Bond yields jump after March employment report
The government's report Friday on March employment gains was weaker than some Wall Street pros had expected, but it still was strong enough to drive Treasury bond yields higher -- continuing the recent trend of rising interest rates.
Stock market investors, meanwhile, will have to wait until Monday to react: Equity markets were closed in observance of Good Friday.
The government said the economy added a net 162,000 jobs in March, the biggest number in three years. As expected, the total was boosted in part by hiring of temporary workers for the U.S. census.
The March gain in payrolls was smaller than the 184,000 median gain that economists surveyed by Bloomberg News had predicted.
But bond traders took the news as another sign that the economic recovery can sustain itself. And that is more likely to mean higher interest rates than lower rates.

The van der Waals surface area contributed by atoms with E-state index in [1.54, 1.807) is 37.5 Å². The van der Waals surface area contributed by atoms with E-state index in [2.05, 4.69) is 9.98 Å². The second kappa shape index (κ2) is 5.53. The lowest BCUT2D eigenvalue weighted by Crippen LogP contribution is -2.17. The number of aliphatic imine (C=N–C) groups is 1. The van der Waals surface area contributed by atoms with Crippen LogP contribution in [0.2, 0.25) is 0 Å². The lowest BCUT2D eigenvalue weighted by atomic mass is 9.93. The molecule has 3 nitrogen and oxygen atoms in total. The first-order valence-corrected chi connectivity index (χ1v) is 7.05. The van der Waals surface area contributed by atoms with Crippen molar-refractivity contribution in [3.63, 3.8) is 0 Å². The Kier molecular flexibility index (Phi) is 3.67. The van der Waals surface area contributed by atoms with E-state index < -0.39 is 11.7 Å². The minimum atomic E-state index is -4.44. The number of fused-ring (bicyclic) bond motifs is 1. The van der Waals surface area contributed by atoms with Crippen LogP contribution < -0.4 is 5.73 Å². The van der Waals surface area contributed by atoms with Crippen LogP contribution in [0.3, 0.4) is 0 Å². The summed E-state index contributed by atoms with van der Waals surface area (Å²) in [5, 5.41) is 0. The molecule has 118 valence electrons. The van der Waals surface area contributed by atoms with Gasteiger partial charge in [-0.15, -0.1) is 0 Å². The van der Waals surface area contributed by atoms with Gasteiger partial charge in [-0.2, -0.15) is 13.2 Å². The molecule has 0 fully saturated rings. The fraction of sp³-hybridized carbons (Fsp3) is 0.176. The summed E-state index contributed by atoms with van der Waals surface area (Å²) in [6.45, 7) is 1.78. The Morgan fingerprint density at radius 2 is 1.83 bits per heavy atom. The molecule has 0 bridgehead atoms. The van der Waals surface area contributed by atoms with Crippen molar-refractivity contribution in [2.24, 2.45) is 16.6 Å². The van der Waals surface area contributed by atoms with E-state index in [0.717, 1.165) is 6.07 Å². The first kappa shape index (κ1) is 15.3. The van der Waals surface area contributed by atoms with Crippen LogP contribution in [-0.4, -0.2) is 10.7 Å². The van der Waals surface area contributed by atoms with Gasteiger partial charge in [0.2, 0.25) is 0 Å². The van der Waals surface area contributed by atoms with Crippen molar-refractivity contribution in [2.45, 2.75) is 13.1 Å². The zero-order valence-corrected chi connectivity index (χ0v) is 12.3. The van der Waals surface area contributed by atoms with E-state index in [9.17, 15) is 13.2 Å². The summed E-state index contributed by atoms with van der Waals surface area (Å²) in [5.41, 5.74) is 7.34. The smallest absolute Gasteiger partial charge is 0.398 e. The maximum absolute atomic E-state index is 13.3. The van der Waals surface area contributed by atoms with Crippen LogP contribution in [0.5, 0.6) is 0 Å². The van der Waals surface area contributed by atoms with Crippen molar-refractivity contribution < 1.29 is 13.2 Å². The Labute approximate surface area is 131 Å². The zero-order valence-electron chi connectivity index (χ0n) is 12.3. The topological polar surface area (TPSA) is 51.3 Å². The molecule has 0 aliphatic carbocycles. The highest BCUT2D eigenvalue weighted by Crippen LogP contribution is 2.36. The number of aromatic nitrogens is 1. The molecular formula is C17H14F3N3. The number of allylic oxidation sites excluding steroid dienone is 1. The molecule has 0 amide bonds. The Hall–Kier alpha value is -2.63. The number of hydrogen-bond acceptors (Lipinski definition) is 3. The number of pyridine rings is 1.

In an abbreviated trading session, the yield on the 10-year Treasury note -- a benchmark for mortgages -- rose to 3.94%, up from 3.85% on Thursday and the highest since mid-June.
The two-year T-note yield jumped to 1.10%, from 1.03% on Thursday and the highest since Dec. 31.
One growing concern for the bond market is that investors won't be willing to continue buying the Treasury's wave of new debt offerings -- needed to finance the federal deficit -- unless Uncle Sam pays higher yields. That, in turn, would drive up other longer-term interest rates.
Treasury yields surged the week of March 22 as demand at the government's auctions of $118 billion of two-year, five-year and seven-year notes was weaker than expected.
The 10-year T-note yield now is up 0.27 of a point just since March 23. Historically, though, bond yields still are relatively low.
But rising long-term Treasury yields have been putting upward pressure on mortgage rates, raising concerns about the housing market's recovery. And this week the Federal Reserve completed its 16-month-old program of buying $1.25 trillion of mortgage-backed bonds -- the goal of which was to keep home loan rates as low as possible.
It all adds up to a lot more uncertainty for the bond market, which is what Friday's sell-off in Treasuries reflected.
-- Tom Petruno